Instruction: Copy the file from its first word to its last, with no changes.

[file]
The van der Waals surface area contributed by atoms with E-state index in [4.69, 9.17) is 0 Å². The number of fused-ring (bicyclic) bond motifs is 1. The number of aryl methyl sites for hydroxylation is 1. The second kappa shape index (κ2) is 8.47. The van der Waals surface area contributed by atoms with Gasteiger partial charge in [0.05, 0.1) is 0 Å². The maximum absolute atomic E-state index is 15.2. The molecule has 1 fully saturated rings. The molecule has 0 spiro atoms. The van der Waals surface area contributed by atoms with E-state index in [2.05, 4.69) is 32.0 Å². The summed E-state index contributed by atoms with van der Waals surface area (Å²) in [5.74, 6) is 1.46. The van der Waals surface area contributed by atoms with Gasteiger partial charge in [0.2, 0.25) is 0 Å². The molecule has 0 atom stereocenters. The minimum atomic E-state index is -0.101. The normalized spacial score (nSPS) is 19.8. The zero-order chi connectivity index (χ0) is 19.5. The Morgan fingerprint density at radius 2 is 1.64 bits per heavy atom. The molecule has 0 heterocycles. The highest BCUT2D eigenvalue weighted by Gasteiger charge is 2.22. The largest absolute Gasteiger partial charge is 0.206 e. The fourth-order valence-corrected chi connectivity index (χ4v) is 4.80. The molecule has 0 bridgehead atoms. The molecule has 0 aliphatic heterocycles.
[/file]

The van der Waals surface area contributed by atoms with E-state index in [4.69, 9.17) is 0 Å². The number of fused-ring (bicyclic) bond motifs is 1. The number of aryl methyl sites for hydroxylation is 1. The second kappa shape index (κ2) is 8.47. The van der Waals surface area contributed by atoms with Gasteiger partial charge in [0.05, 0.1) is 0 Å². The maximum absolute atomic E-state index is 15.2. The molecule has 1 fully saturated rings. The molecule has 0 spiro atoms. The van der Waals surface area contributed by atoms with E-state index in [2.05, 4.69) is 32.0 Å². The summed E-state index contributed by atoms with van der Waals surface area (Å²) in [5.74, 6) is 1.46. The van der Waals surface area contributed by atoms with Gasteiger partial charge in [0.2, 0.25) is 0 Å². The molecule has 0 atom stereocenters. The minimum atomic E-state index is -0.101. The normalized spacial score (nSPS) is 19.8. The zero-order chi connectivity index (χ0) is 19.5. The Morgan fingerprint density at radius 2 is 1.64 bits per heavy atom. The molecule has 0 heterocycles. The highest BCUT2D eigenvalue weighted by Gasteiger charge is 2.22. The largest absolute Gasteiger partial charge is 0.206 e. The fourth-order valence-corrected chi connectivity index (χ4v) is 4.80. The molecule has 0 bridgehead atoms. The molecule has 0 aliphatic heterocycles.